The Orioles have rarely gone outside the organization for help, but they’ve struck gold more than once at short. Should the moves generate optimism for future success in free agency?
The Orioles have yet to make a significant splash in free agency under Mike Elias. There have been plenty of holes to fill, but none that justified the price tag of a high-tier player. Not at this point in the rebuild.
The Orioles have chosen to field a team with a bargain budget. They’ve used the waiver wire and Rule 5 draft to their advantage, and have developed a few players into legitimate big league talents.
That being said, this team needs a lot of work.
While Baltimore refused to improve their starting rotation via free agency, the club did develop a solid outfield. They have filled the infield with clearance rack purchases, but one thing holds true— the Orioles have had great success going outside the organization at shortstop.
The Orioles acquired Jonathan Villar and a pair of prospects in exchange for Jonathan Schoop back in 2018. The Jonathan swap turned out to be a positive transaction for the Birds. The O’s received prospects Luis Ortiz and Jean Carmona, but Villar turned out to be the true prize. Villar slashed .258/.336/.392 and stole 21 bases in 57 appearances for Baltimore in 2018.
Elias made a somewhat easy decision to retain Villar in 2019, and the former Brewer turned in arguably the best season by any player on the team. He played in every game, and slashed .258/.336/.392. Villar went deep 24 times and stole 40 bases. The 24 bombs marked a career high, and the switch hitter posted his best numbers in almost every category since an impressive 2016 campaign.
Villar entered the offseason due a sizable raise in arbitration. Naturally, the Orioles deemed him expendable. The O’s placed Villar on outright waivers before trading him to the Marlins for prospect Easton Lucas. For what it’s worth, Lucas posted a 1.240 WHIP and 3.96 ERA in 38.2 innings at Aberdeen last season.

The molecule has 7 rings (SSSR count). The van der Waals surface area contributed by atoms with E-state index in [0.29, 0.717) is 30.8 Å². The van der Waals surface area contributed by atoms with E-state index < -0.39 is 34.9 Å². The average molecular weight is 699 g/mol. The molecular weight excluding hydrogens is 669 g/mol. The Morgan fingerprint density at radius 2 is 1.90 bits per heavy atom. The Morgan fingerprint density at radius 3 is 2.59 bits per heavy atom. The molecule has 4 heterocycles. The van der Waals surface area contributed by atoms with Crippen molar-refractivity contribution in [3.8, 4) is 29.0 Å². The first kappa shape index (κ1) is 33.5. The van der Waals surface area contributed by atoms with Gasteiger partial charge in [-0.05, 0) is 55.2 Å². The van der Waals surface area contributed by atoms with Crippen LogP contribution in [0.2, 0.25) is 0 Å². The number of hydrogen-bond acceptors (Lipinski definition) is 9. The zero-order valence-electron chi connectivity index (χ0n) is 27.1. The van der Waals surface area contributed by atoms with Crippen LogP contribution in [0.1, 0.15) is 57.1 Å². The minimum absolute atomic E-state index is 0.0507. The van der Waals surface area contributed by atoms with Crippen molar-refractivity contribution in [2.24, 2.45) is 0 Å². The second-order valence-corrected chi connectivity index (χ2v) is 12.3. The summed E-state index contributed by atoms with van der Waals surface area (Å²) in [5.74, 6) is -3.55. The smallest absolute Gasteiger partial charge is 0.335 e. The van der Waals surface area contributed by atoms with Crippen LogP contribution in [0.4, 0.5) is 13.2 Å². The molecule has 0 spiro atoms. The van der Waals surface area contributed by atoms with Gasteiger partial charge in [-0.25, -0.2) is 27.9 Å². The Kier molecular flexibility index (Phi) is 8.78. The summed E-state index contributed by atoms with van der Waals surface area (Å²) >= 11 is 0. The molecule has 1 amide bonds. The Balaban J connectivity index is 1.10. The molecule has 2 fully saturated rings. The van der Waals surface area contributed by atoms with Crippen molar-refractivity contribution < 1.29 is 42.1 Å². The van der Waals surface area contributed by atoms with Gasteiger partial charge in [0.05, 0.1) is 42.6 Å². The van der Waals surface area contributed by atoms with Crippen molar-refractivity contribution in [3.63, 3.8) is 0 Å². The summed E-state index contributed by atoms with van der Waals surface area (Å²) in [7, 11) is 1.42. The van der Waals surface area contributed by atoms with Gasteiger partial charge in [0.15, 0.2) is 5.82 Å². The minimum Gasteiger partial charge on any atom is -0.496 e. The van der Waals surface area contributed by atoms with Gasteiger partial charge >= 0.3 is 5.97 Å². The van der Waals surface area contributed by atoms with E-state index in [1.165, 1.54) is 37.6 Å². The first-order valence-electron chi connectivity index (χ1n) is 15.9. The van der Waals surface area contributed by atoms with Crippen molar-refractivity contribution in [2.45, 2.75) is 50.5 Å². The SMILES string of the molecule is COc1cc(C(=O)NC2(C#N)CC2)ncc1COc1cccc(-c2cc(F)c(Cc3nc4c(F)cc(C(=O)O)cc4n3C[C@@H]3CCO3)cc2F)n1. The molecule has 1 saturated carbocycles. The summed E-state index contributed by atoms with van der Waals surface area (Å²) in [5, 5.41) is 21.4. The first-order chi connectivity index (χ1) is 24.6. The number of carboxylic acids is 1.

The Orioles replaced Villar by signing free agent Jose Iglesias to a one-year deal with an additional team option. Villar regressed to a .232/.301/.292 line with the Marlins in 2020, while his replacement posted ridiculous numbers in Baltimore.
Iglesias slashed an obscene .373/.400/.556 over 39 games in the 60-game season. The righty battled injuries throughout the abridged season, but the Orioles needed his bat in the lineup. Small sample size aside, Iglesias performed far above his $3 million contract.
The Orioles brass once again deemed their shortstop expendable. Baltimore sent Iglesias and his $3.5 million option to Los Angeles in exchange for Garrett Stallings and Jean Pinto. Pinto delivered a tremendous season for Delmarva this past year, while Stallings struggled at Double-A Bowie. Stallings’ 1.70 walk rate did lead all Orioles prospects with at least 80 innings pitched.
Baltimore inked Freddy Galvis to a $1.5 million deal prior to last season. Gavlis immediately became one of the Birds’ best hitters with a .264/.321/.458 line in his first 22 games. An unfortunate injury cut his time in Baltimore short, but the Orioles were able to flip a hobbled Galvis back to Philadelphia in exchange for 23-year-old right-handed reliever Tyler Burch.
The Orioles have yet to secure a replacement for Galvis this offseason, but they will likely go outside the organization to complement Ramón Urías and Jorge Mateo.
It’s weird to have confidence that the Orioles will bring in a quality contributor at any position, but their track record at shortstop commands respect. A small sample size and the Camden Yards boost may help the cause, but the Orioles have pursued outside help at shortstop more than any other position over the last few years. All three players have performed above their contracts.
Elias has gained plenty of credit for rebuilding Baltimore’s farm system, but these moves offer hope that he can secure talent in free agency. A reunion between Elias and Carlos Correa may be out of the question, but Galvis and Iglesias will be included in the second tier group of shortstop free agents.
The Orioles may still be a year away, but the time will come for the club to make serious moves on the hot stove. Don’t be surprised to see bargain shopping after the labor resolution this offseason, but do not bet against the guy Baltimore signs to play shortstop.